At least 23,000 children and adolescents arrived in Europe in 2021, escaping conflict, violence, poverty or environmental degradation, approximately 10 per cent arrived unaccompanied. This report examines what happens after these unaccompanied children have arrived at their European destination. What does it mean to integrate into a new society when you are a child on your own? How do they face the challenges of building an identity without their families, process the violence and dangers of their journeys, and face a new situation that may not be as welcoming or straightforward as they had expected? How do the receiving communities change? And what can be done to make this a smoother process for everyone?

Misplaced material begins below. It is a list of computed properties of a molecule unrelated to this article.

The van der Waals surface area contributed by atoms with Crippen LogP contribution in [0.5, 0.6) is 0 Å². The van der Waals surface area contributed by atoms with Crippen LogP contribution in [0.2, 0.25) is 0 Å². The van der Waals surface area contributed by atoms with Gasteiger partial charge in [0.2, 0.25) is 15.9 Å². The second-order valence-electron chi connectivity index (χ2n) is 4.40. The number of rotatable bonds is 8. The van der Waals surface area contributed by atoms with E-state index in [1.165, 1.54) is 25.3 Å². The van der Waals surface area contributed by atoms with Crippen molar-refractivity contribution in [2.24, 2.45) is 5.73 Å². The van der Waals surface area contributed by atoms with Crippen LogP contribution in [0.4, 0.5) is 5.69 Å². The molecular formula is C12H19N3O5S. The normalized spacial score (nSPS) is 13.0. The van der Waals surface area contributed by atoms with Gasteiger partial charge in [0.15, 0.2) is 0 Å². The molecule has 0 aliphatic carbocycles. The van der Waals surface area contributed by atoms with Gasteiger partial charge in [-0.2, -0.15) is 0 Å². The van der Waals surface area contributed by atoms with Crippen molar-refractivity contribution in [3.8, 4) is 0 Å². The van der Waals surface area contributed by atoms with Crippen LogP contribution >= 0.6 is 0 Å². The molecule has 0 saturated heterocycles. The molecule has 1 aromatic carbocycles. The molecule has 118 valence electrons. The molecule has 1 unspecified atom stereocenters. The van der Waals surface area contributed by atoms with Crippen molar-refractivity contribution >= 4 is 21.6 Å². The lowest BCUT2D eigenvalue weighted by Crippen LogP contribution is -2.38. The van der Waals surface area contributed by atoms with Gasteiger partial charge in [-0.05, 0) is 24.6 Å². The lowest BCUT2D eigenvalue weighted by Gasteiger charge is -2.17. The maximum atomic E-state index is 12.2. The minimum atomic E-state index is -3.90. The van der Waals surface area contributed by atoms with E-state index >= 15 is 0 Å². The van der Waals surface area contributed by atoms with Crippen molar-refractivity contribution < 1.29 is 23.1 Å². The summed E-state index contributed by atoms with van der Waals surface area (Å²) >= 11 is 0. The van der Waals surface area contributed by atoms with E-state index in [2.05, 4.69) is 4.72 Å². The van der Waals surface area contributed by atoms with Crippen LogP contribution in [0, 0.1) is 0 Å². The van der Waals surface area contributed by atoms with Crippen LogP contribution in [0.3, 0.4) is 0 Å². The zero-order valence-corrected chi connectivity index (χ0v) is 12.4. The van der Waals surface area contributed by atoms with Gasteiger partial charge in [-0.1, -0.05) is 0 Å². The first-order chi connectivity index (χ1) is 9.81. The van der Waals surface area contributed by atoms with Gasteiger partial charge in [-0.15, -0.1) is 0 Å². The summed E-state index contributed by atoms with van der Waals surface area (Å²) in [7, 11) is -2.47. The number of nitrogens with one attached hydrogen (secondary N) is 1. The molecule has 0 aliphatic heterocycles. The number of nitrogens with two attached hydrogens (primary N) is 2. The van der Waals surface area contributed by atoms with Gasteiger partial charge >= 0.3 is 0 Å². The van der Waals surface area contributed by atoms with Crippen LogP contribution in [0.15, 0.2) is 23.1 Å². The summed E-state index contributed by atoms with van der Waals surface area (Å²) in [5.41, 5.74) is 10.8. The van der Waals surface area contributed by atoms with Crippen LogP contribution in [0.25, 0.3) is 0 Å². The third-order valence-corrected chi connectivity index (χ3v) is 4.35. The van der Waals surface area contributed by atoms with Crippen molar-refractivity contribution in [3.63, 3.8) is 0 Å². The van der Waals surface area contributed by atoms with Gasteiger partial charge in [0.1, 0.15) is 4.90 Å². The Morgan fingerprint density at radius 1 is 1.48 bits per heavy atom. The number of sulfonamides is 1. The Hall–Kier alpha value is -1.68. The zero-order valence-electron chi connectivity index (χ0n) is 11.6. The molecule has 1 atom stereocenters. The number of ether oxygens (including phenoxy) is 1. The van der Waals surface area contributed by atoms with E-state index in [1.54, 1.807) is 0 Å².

Focusing on the Eastern Mediterranean migration route, the report is built on interviews with key informants, a literature review, and research in three sites (Lebanon, Greece and Germany). It provides an extensive list of recommendations for service providers, child welfare workers, civil society groups, local and national authorities, and the European Commission. The research forms part of a wider project which will culminate in a toolkit for practitioners and advocacy platform, with the ultimate aim of improving the integration of unaccompanied children.